My dad left the building here in St. Paul 3 years ago. I still have trouble reconciling the fact that my folks are gone, and I guess this is pretty normal stuff. But he died on Thanksgiving night, and this year, his yahrzeit begins on Wednesday at sundown and runs until Thursday at sundown. Almost a lunar and solar match. Almost. Not quite.
I've been thinking about Thanksgiving with my dad. When we were little and still living in Bayside, he would hustle us into the car to get away from the Wrath of Mom who usually had at least three, maybe four knuckles jammed into her mouth as she panicked over having a houseful of people. His job was to get us outta the house, out from underfoot, and outta sight. My best memories of those escapes from Mom's kitchen perennially include Lollipop Farm out in the hinterlands of Long Island...although nowadays, Syosset is just another bedroom of the city. The had a miniature railroad and big, white, Long Island ducks that would grab your fingers along with the popcorn you held out. (Duck bites are not duck kisses no matter what Grandma Sarah told us.) But I digress.
Those were great adventures. We laughed at escaping, we laughed at the ducks, we laughed at the cold We rode the Lollipop Train. No kid knows it at the time, but when we get old, those parental moments... good or bad...are the moments that stick with us. Only you know which are which. They belong only to you.
Missing my folks these days is more about dealing with my own status change. When my Grandma Bessie died suddenly on the Sukkot right after my wedding, Mom (who lost her own dad at 14) turned to me at the graveside and said, "I'm an orphan now." I held her hand and mumbled something quasi-meaningful, but I didn't understand, not even when I said pretty much the same thing to my brother at Mom's funeral. This concept takes time to fully grok.
So it's three years without my dad and his pocketful of commas. I try not to think about the fragile old guy who faded way. I'd rather remember the guy arguing grammar with me on the phone, reviewing the daily word game from the NY Post on the 7 a.m. wake-up call, plotting ways to slip him the Final Jeopardy answer without Mom knowing, and laughing at Black Adder and Are You Being Served.
But remembering is a lousy substitute for being part of a live group. The truth is that me and my gang are all the same age as the old people at the Survivor's Table at weddings and b'nei mitzvah. We are the Survivor's Table.. Yeah, we're in better shape, but we're still old people by comparison. We know we get humored more than we'd like to admit. And we remember the dead. That is part of living.
As Thanksgiving swoops in this week, I am keenly aware that my dad died on Thanksgiving night. I am thankful I spent the afternoon reading his favorite English poets to him. I am eternally grateful that I had just escorted Mom to have a bite to eat but returned to be with him when he took his last breath. And when I went to tell Mom that Dad had gone on to Aunt Ruthie's (our euphemism for the world-to-come) without her, I think we were, in a strange way, relieved it was over.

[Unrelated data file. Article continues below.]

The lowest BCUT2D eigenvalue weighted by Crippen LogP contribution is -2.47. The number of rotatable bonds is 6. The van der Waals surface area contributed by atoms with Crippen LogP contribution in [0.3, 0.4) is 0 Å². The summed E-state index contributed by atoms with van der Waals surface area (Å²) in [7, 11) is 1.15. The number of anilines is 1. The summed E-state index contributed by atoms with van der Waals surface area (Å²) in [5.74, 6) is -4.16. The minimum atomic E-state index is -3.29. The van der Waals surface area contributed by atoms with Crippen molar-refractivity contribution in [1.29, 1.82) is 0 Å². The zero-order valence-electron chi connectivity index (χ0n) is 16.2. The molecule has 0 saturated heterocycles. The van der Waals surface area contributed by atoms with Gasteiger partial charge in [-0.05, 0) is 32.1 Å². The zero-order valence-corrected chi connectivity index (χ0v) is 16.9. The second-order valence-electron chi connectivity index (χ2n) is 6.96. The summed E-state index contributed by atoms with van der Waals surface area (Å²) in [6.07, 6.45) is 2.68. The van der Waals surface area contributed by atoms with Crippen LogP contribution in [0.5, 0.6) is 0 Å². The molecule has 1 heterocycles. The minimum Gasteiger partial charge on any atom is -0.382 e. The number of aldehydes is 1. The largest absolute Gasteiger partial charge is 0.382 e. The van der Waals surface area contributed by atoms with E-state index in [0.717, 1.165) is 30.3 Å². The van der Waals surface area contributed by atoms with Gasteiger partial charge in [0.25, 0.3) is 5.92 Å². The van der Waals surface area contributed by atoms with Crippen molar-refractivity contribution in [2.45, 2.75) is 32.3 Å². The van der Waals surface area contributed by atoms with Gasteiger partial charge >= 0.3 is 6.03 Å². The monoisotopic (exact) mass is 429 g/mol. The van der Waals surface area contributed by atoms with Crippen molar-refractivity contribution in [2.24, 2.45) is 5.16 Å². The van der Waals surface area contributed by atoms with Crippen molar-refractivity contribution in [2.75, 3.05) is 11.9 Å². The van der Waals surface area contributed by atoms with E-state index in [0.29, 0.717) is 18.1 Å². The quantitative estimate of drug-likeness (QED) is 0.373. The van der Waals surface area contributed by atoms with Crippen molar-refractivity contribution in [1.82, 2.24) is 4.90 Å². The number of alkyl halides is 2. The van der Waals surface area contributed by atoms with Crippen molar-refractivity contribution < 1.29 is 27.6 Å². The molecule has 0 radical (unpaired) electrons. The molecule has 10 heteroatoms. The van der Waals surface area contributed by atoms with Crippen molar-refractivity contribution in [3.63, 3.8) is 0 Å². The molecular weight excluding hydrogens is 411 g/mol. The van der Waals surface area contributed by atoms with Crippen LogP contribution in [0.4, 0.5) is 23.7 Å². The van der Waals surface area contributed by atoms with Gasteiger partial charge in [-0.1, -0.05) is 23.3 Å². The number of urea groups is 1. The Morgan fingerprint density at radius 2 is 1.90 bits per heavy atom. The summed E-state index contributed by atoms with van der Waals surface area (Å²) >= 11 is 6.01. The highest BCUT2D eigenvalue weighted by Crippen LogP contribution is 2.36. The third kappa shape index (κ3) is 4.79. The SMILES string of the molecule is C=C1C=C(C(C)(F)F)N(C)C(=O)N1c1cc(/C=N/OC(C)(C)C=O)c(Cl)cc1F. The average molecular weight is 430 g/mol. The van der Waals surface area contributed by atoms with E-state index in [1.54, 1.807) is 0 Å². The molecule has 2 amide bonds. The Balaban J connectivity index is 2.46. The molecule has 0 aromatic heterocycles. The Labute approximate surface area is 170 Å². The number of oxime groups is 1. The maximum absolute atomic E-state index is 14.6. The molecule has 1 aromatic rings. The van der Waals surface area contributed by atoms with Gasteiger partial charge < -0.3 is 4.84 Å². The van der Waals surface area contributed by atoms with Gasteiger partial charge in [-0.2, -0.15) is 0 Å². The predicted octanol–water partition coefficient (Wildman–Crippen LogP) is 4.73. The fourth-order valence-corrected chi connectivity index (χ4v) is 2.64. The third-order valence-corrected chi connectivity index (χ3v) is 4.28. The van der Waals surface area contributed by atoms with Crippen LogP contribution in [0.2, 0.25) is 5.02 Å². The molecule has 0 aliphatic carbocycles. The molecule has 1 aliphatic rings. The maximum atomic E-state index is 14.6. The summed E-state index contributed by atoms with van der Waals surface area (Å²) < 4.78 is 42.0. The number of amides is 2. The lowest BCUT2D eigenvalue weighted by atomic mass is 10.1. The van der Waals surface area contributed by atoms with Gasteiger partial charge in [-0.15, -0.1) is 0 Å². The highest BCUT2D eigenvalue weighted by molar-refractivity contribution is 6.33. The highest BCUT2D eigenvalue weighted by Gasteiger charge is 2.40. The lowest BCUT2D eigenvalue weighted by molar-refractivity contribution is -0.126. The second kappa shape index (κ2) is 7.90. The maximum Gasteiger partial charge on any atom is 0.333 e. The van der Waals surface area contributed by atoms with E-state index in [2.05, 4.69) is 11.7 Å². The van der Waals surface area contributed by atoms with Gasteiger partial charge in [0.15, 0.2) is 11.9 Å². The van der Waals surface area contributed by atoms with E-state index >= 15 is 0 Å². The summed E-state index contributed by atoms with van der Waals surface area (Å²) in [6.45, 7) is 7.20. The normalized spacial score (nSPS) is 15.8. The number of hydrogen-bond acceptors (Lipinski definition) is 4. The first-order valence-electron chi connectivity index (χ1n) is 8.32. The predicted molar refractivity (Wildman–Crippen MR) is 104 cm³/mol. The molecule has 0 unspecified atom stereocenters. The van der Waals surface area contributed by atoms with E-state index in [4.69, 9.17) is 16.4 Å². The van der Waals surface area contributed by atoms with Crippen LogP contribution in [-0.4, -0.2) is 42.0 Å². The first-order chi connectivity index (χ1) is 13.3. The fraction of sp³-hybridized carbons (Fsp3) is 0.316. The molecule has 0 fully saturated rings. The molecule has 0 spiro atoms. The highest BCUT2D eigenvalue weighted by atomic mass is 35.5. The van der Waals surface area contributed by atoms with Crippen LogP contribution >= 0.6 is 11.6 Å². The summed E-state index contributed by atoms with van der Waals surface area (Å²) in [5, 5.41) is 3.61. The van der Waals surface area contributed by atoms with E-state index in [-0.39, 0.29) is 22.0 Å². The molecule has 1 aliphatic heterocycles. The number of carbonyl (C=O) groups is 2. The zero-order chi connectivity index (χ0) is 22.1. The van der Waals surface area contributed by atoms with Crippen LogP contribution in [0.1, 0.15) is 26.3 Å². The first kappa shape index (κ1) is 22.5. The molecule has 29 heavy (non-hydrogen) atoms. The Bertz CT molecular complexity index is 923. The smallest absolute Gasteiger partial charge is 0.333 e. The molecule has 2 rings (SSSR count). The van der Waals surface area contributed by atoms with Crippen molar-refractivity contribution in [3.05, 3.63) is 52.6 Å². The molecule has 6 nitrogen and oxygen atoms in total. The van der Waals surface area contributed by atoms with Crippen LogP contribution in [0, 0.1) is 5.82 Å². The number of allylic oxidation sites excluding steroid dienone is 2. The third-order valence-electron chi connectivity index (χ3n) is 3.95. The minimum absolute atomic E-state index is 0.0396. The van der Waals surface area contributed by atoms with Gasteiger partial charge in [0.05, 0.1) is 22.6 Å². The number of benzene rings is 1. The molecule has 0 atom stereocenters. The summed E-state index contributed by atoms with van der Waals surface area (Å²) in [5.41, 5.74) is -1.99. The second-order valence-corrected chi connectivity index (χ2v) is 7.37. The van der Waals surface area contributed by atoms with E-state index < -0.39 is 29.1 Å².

Mom followed a few months later, the week before Passover. Suddenly, there was no one to talk to about covering the counters. There was no one to talk to about lots of things. Nor would there be, ever again. There is no one who can answer that age old question, "What happened to Vanilla the rabbit?" Only my mother knew the real answer and she refused me. Even when I was 50. Parents are collective memory. When one goes, sometimes we get lucky and the remaining parent becomes the receptacle. You try to ask all the questions, but you won't remember all the answers. There is always something you forgot to ask. Holes are created that are never really filled.
Not having Ziggy is an overwhelmingly huge hole. Even not having my gruff'n'grum FIL leaves an empty space. Holidays, Jewish or secular, tend to be long on memories; we miss the missing because we can no longer ask the question.
This is not a unique experience. Everyone who lives goes through it in some fashion, and somehow we come out the other end. No two experiences are alike. No one can tell us how to process. No one does it better or worse. We just muddle through. It's part of living. No, actually, that's wrong; it's part of surviving.
Three years later, I get it.
I am an orphan, I am a widow, and in many, many small, fragile ways. I am alone. Don't get me wrong; I'm not complaining about being on my own, I rather like it, but there are moments when something funny happens and I'm the only one laughing. It doesn't mean I'm lonely, because I am not. It doesn't mean I don't have people in my life, because I do. I have kids and grandkids, and thank G-d, they have their own lives and mishugas. They don't need mine. If Ziggy and I raised them even remotely right, they are kind, respectable people. More importantly, they are independent. This is important.
Still, every so often I wonder if I don't wake up in the morning, how long until someone notices I didn't show up for something?
I don't know of a single widow who hasn't wondered the same thing.
The Wifely Person's Tip o'the Week
Have a safe and happy Thanksgiving.